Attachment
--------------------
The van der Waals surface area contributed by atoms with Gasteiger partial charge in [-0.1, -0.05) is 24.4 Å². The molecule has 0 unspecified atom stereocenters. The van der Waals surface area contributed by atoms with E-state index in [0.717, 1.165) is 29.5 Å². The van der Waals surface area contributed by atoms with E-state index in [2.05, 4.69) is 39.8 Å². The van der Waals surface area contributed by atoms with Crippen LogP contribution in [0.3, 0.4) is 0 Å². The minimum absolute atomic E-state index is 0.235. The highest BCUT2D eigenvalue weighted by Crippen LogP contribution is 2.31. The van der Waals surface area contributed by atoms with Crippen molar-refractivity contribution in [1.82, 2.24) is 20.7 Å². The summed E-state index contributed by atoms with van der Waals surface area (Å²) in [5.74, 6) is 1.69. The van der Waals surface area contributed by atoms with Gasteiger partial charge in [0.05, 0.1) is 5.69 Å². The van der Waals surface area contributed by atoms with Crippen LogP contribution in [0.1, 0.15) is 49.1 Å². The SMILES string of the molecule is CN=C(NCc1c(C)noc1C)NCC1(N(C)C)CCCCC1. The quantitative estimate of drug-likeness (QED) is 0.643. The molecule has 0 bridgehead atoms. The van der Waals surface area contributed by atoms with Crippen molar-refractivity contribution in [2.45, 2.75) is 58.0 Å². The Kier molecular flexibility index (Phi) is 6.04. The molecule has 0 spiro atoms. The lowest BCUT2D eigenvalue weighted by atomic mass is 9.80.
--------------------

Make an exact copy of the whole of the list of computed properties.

The van der Waals surface area contributed by atoms with Gasteiger partial charge in [-0.1, -0.05) is 24.4 Å². The molecule has 0 unspecified atom stereocenters. The van der Waals surface area contributed by atoms with E-state index in [0.717, 1.165) is 29.5 Å². The van der Waals surface area contributed by atoms with E-state index in [2.05, 4.69) is 39.8 Å². The van der Waals surface area contributed by atoms with Crippen LogP contribution in [0.3, 0.4) is 0 Å². The minimum absolute atomic E-state index is 0.235. The highest BCUT2D eigenvalue weighted by Crippen LogP contribution is 2.31. The van der Waals surface area contributed by atoms with Crippen molar-refractivity contribution in [1.82, 2.24) is 20.7 Å². The summed E-state index contributed by atoms with van der Waals surface area (Å²) in [5.74, 6) is 1.69. The van der Waals surface area contributed by atoms with Gasteiger partial charge in [0.05, 0.1) is 5.69 Å². The van der Waals surface area contributed by atoms with Crippen LogP contribution in [0.1, 0.15) is 49.1 Å². The SMILES string of the molecule is CN=C(NCc1c(C)noc1C)NCC1(N(C)C)CCCCC1. The quantitative estimate of drug-likeness (QED) is 0.643. The molecule has 0 bridgehead atoms. The van der Waals surface area contributed by atoms with Crippen molar-refractivity contribution in [2.45, 2.75) is 58.0 Å². The Kier molecular flexibility index (Phi) is 6.04. The molecule has 0 spiro atoms. The lowest BCUT2D eigenvalue weighted by atomic mass is 9.80.